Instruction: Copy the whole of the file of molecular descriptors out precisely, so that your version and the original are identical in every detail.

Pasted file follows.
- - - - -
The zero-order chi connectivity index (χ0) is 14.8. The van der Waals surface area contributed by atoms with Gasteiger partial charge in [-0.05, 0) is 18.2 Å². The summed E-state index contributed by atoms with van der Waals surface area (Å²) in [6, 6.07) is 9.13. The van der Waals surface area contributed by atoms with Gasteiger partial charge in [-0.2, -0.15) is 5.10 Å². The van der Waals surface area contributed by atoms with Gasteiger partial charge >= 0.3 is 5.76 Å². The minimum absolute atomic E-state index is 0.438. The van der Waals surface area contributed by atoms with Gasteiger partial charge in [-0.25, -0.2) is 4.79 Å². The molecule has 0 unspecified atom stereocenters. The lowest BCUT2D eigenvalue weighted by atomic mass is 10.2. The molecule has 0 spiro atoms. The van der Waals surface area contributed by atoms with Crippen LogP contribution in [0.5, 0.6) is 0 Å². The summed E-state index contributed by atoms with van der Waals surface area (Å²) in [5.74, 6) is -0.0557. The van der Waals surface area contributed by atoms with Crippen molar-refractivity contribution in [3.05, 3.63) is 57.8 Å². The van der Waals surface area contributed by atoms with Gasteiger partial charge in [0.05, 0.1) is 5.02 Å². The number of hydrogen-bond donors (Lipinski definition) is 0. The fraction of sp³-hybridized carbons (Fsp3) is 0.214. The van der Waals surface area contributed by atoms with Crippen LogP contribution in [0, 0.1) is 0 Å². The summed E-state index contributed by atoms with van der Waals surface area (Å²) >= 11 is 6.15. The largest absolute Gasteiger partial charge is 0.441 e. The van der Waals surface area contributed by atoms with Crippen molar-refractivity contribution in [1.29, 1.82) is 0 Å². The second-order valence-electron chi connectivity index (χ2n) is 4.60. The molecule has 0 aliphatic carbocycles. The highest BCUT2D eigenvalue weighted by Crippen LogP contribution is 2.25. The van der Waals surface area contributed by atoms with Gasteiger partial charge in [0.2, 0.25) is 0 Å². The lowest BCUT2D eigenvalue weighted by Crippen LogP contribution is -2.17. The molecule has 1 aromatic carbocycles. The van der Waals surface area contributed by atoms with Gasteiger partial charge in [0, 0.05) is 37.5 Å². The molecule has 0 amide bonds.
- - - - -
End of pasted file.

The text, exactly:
The zero-order chi connectivity index (χ0) is 14.8. The van der Waals surface area contributed by atoms with Gasteiger partial charge in [-0.05, 0) is 18.2 Å². The summed E-state index contributed by atoms with van der Waals surface area (Å²) in [6, 6.07) is 9.13. The van der Waals surface area contributed by atoms with Gasteiger partial charge in [-0.2, -0.15) is 5.10 Å². The van der Waals surface area contributed by atoms with Gasteiger partial charge >= 0.3 is 5.76 Å². The minimum absolute atomic E-state index is 0.438. The van der Waals surface area contributed by atoms with Gasteiger partial charge in [-0.25, -0.2) is 4.79 Å². The molecule has 0 unspecified atom stereocenters. The lowest BCUT2D eigenvalue weighted by atomic mass is 10.2. The molecule has 0 spiro atoms. The van der Waals surface area contributed by atoms with Crippen LogP contribution in [0.5, 0.6) is 0 Å². The summed E-state index contributed by atoms with van der Waals surface area (Å²) in [5.74, 6) is -0.0557. The van der Waals surface area contributed by atoms with Crippen molar-refractivity contribution in [3.05, 3.63) is 57.8 Å². The van der Waals surface area contributed by atoms with Gasteiger partial charge in [0.05, 0.1) is 5.02 Å². The number of hydrogen-bond donors (Lipinski definition) is 0. The fraction of sp³-hybridized carbons (Fsp3) is 0.214. The van der Waals surface area contributed by atoms with Crippen LogP contribution in [0, 0.1) is 0 Å². The summed E-state index contributed by atoms with van der Waals surface area (Å²) >= 11 is 6.15. The largest absolute Gasteiger partial charge is 0.441 e. The van der Waals surface area contributed by atoms with Crippen molar-refractivity contribution in [1.29, 1.82) is 0 Å². The second-order valence-electron chi connectivity index (χ2n) is 4.60. The molecule has 0 aliphatic carbocycles. The highest BCUT2D eigenvalue weighted by Crippen LogP contribution is 2.25. The van der Waals surface area contributed by atoms with Gasteiger partial charge in [0.2, 0.25) is 0 Å². The lowest BCUT2D eigenvalue weighted by Crippen LogP contribution is -2.17. The molecule has 1 aromatic carbocycles. The van der Waals surface area contributed by atoms with Gasteiger partial charge in [0, 0.05) is 37.5 Å². The molecule has 0 amide bonds.